Author Topic: A dog costs...?  (Read 4970 times)

Offline Mudslide4ever

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A dog costs...?
« on: January 01, 2010, 07:51:51 PM »
Hey everybody, I've been wondering lately, how much does it cost to raise a dog? Lets say I'm adopting a... King Charles Spaniel. How much would it cost (in estimate) to feed it, get toys, treats, a bed, a collar... ect. ?Thanks, I'd really like to know beforehand if I can pay for a dog.  ;D

Offline Schrute

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Re: A dog costs...?
« Reply #1 on: January 01, 2010, 07:55:53 PM »
That is such a vague question, I don't know that anyone can answer it for you. First of all, we don't know the adoption fee at the shelter from where you are adopting the dog. What type of food are you feeding? What types of toys? You can look up prices for treats, beds, collars, etc. These answers can all be found with a bit of effort on your part... Google is your friend.

You're forgetting the MOST important thing. Vet costs. You need to have a VERY substantial vet fund before bringing any animal in to your home. If you think rats are expensive, emergencies with dogs can easily run in to the thousands.

A dog isn't just a one time initial investment. Do you have a steady income?
« Last Edit: January 01, 2010, 07:57:31 PM by Schrute »

Offline DazzleMe

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Re: A dog costs...?
« Reply #2 on: January 01, 2010, 07:58:25 PM »
You're also forgetting perhaps the most important of all. Patience.

Dogs cost a lot of patience. LOL
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Offline Schrute

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Re: A dog costs...?
« Reply #3 on: January 01, 2010, 07:59:37 PM »
:yelcutelaugh: :yelcutelaugh: :yelcutelaugh:



Offline rugby4me

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Re: A dog costs...?
« Reply #4 on: January 01, 2010, 08:01:19 PM »
I just recently adopted a puppy, and to begin, she was $100 from the shelter I rescued her from (I strongly encourage anyone adopting an animal to try rescuing first before going to a breeder).  Next, I bought her a crate (I also recommend this!) for $100, puppy food from Costco $12.99 (my puppy is a big girl, so we go through about a 20 pound bag every three weeks), and toys were probably about $50 all together.  A bed is about $20, treats are cheap, about $2.99 a box.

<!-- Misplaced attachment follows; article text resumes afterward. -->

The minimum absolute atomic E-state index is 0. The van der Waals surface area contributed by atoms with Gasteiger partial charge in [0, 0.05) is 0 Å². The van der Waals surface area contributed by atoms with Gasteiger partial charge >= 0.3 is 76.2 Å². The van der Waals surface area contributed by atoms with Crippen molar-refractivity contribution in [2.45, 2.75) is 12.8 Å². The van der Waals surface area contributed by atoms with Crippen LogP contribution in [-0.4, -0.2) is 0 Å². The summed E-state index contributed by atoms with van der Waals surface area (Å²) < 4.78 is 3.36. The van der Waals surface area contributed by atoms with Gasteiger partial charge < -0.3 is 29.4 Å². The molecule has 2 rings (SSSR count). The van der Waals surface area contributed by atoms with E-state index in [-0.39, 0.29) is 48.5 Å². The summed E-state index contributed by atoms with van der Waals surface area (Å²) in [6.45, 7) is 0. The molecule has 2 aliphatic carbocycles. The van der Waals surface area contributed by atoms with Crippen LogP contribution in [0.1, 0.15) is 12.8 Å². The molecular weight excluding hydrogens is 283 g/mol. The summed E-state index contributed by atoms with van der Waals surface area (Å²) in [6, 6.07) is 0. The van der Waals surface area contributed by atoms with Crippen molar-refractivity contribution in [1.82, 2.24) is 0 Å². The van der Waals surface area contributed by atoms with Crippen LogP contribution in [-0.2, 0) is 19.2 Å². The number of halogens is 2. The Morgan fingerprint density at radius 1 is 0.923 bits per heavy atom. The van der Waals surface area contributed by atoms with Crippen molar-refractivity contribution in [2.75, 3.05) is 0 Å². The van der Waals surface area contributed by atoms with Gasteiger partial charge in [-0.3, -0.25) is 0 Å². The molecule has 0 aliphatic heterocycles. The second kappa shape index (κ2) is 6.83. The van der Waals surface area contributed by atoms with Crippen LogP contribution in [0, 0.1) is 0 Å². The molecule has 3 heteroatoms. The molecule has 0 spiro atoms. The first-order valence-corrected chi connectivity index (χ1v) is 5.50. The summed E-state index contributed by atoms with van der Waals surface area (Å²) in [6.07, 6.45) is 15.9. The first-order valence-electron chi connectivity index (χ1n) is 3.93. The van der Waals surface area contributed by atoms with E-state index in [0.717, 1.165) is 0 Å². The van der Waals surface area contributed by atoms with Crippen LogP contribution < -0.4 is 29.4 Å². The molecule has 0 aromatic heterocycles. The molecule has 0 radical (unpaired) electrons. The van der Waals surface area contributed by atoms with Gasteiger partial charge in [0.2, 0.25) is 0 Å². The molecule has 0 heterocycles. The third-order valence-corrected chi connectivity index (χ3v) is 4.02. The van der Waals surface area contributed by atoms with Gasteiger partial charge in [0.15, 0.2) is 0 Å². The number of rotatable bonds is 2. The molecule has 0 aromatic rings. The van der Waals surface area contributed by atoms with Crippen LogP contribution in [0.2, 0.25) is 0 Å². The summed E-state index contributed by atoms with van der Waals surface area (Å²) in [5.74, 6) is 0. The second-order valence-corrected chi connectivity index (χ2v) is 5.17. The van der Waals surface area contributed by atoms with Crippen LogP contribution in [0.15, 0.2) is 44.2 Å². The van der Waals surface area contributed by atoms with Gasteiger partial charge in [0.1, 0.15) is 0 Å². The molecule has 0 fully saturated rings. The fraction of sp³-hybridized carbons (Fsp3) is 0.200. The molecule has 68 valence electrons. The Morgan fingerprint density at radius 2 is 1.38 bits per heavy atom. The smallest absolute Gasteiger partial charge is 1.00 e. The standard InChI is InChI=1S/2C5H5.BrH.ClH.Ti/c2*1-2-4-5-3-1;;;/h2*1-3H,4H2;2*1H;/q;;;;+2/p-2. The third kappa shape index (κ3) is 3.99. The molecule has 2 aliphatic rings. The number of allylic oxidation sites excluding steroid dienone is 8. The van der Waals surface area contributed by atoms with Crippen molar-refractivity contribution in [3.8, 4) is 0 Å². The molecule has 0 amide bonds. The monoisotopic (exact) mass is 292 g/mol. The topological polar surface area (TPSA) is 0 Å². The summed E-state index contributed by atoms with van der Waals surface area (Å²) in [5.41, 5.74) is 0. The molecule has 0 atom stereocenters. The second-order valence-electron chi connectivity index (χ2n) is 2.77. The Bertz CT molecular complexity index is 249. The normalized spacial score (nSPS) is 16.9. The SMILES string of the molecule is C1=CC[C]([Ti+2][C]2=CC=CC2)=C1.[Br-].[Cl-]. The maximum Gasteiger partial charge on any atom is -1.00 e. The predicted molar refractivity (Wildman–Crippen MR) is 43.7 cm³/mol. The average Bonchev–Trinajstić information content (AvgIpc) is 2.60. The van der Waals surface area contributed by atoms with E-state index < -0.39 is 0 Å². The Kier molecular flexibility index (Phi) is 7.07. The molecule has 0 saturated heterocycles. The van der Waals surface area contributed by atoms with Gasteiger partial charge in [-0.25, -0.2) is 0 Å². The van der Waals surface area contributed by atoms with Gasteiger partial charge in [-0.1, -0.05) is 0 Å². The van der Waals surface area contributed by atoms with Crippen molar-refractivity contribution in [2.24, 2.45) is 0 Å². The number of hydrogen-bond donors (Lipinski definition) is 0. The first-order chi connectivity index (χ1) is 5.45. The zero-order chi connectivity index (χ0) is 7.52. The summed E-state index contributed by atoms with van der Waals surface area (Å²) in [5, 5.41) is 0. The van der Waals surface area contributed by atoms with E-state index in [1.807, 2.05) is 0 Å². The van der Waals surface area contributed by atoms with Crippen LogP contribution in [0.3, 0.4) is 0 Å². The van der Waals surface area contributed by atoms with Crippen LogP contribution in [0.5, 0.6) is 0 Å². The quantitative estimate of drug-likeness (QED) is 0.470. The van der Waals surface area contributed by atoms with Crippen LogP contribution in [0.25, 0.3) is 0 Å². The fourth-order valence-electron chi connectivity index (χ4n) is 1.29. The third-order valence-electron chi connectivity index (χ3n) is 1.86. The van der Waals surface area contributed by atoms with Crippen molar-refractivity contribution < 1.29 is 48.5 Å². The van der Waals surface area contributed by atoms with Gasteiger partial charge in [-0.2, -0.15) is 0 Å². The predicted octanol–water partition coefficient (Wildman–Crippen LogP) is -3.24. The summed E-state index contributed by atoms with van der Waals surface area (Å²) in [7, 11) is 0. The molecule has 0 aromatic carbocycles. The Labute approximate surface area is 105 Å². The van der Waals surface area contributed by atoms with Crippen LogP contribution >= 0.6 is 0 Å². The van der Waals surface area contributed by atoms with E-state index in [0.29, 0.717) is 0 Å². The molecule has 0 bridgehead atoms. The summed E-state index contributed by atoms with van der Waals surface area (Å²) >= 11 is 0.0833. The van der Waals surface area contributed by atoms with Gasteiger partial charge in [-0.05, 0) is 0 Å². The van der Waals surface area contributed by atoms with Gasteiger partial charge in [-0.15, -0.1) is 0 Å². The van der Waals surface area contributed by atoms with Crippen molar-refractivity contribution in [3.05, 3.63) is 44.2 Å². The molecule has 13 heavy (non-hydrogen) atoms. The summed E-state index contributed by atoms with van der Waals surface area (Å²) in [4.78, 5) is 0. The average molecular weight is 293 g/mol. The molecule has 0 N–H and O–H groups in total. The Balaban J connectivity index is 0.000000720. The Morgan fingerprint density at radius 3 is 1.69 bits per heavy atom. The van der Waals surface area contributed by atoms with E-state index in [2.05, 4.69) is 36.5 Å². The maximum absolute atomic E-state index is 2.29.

If you are getting a puppy, they usually already have their first set of shots, but they need three more rounds at about $60 apiece (this price is for a vet in Southern California, probably differs depending on what part of the country you are in).  If the dog is from the pound, then they will already be fixed, but if not, then fixing the dog is about $160.  If you need to get your dog fixed, some non-profits will pledge money towards the neutering/spaying, which is what I did, and it only cost $40 to get my dog fixed!

So with all the things I mentioned, its probably about $500 to start out with a dog, but if you start with a rescue, you are going to save lots of money on fixing the dog and shots!  Good luck in your decision!
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Offline MsMagpie

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Re: A dog costs...?
« Reply #5 on: January 01, 2010, 08:27:33 PM »
If you're seriously looking at a pure CKC or even a predominately CKC mix, be prepared. They are prone to all kinds of health problems.
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Offline BlueBalloon

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Re: A dog costs...?
« Reply #6 on: January 01, 2010, 09:03:44 PM »
. Do you have a steady income?

According to their profile, They're 12. So I'd say that's a "No"
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Offline Heather

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Re: A dog costs...?